Just as the Champions League anthem rang out, a vast banner rose the length of one of the stands.
At its centre was a bust of Spartacus and above it the motto by which the leader of the great gladiator revolt lived his life: “Win or Die”.
By the end of a compelling evening nobody had won and nobody had died but, having aimed no fewer than 17 shots at the home side’s goal, Liverpool would ask themselves how they did not come home with three points. It was the same question posed after the equally frantic 2-2 draw with Sevilla which opened their Champions League campaign.
Jurgen Klopp had gone emphatically for the win and had Daniel Sturridge not hooked the ball into the massed flags of Spartak’s supporters from five yards or Mohamed Salah not been denied from point-blank range in the closing moments, he would have got it.
Despite all the arguments that no team that defends as chaotically as Liverpool will travel very far in the Champions League, Klopp chose a side laced with attacking potential. For the first time Salah, Roberto Firmino, Sadio Mane and Philippe Coutinho started a competitive game. When he was asked why, Klopp replied: “Everybody asked me so I thought why not give it a go?”
Under Ossie Ardiles’s quixotic management, Tottenham had their ‘Famous Five’ forwards. This was Liverpool’s Fab Four. They will certainly entertain. Whether they will win anything is rather more open to question.
Coutinho scored a beautiful equaliser and Liverpool played well enough to win by more than one goal.
A home draw against Sevilla and another point in the intense atmosphere inside the first permanent home Russia’s biggest football club has ever had is not a bad start. Klopp will, however, think it might have been better.
Coutinho’s free-kick forced a fine save from Artem Rebrov and when the injured Spartak keeper had been taken off on the back of a buggy, his fellow Brazilian, Firmino squandered a fine opportunity to beat his replacement, Aleksandr Selikhov. Liverpool had six times as many chances as their opponents.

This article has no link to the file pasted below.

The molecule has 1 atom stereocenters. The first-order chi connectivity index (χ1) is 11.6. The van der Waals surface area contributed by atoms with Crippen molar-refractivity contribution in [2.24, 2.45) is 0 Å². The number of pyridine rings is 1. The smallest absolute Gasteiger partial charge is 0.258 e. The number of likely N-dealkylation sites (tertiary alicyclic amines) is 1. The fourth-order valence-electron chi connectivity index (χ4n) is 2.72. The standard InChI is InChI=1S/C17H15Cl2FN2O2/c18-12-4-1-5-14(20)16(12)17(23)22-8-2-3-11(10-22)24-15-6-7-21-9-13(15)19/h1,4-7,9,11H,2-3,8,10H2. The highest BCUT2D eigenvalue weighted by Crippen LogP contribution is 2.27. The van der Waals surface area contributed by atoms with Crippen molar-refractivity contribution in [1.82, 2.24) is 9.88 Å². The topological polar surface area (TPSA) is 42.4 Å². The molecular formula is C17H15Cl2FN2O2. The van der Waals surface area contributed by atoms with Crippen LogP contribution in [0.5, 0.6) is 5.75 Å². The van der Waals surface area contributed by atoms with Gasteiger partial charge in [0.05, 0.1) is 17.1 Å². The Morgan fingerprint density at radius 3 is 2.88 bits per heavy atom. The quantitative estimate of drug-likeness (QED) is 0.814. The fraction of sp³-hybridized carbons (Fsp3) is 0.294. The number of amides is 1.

The debate about his choice of goalkeeper will rumble on. Loris Karius produced an acrobatic, two-fisted save to deny a vicious shot from Andrei Eschenko but there will be question marks over his response to Fernando’s free-kick that briefly gave Spartak Moscow the lead.
Having waited 16 years for their first Russian title, Spartak have not defended it well and it was not long after they raised their “Win or Die” banner that the sheer firepower Liverpool could bring to bear started to tell. Firmino rose to meet Mane’s cross from the left and Popov flung himself high to his right to fist away the header.
Karius was not quite so good. Spartak’s goal was an entirely Brazilian affair. Coutinho gave away the free-kick and Fernando drove it over the wall and into the top corner of Karius’s net. For the ninth successive Champions League fixture Liverpool had failed to keep a clean sheet.
Behind Karius’s goal were bronze statues of Nikolai Starostin and his three brothers. Nikolai founded Spartak Moscow, he played for them alongside his brothers and he later managed the club. However, Lavrenty Beria, the head of Stalin’s secret police supported Dynamo Moscow and Starostin was sent to the gulag. Football has always been a serious business in Russia.
It is a serious business on Merseyside and you sensed that if Liverpool were to collapse they might do so in this atmosphere. Instead they responded in the only way they know under Klopp – thrillingly.
Mane had been clearly offside when he headed past Rebrov but now he combined beautifully with Coutinho and the forward whom Liverpool had clung on to keep amid increasingly desperate offers from Barcelona finished fabulously. It was his first goal in the Champions League and it was one he will always remember.
There ought, however, to have been more.
This story has been reproduced from today's media. It does not necessarily represent the position of Liverpool Football Club.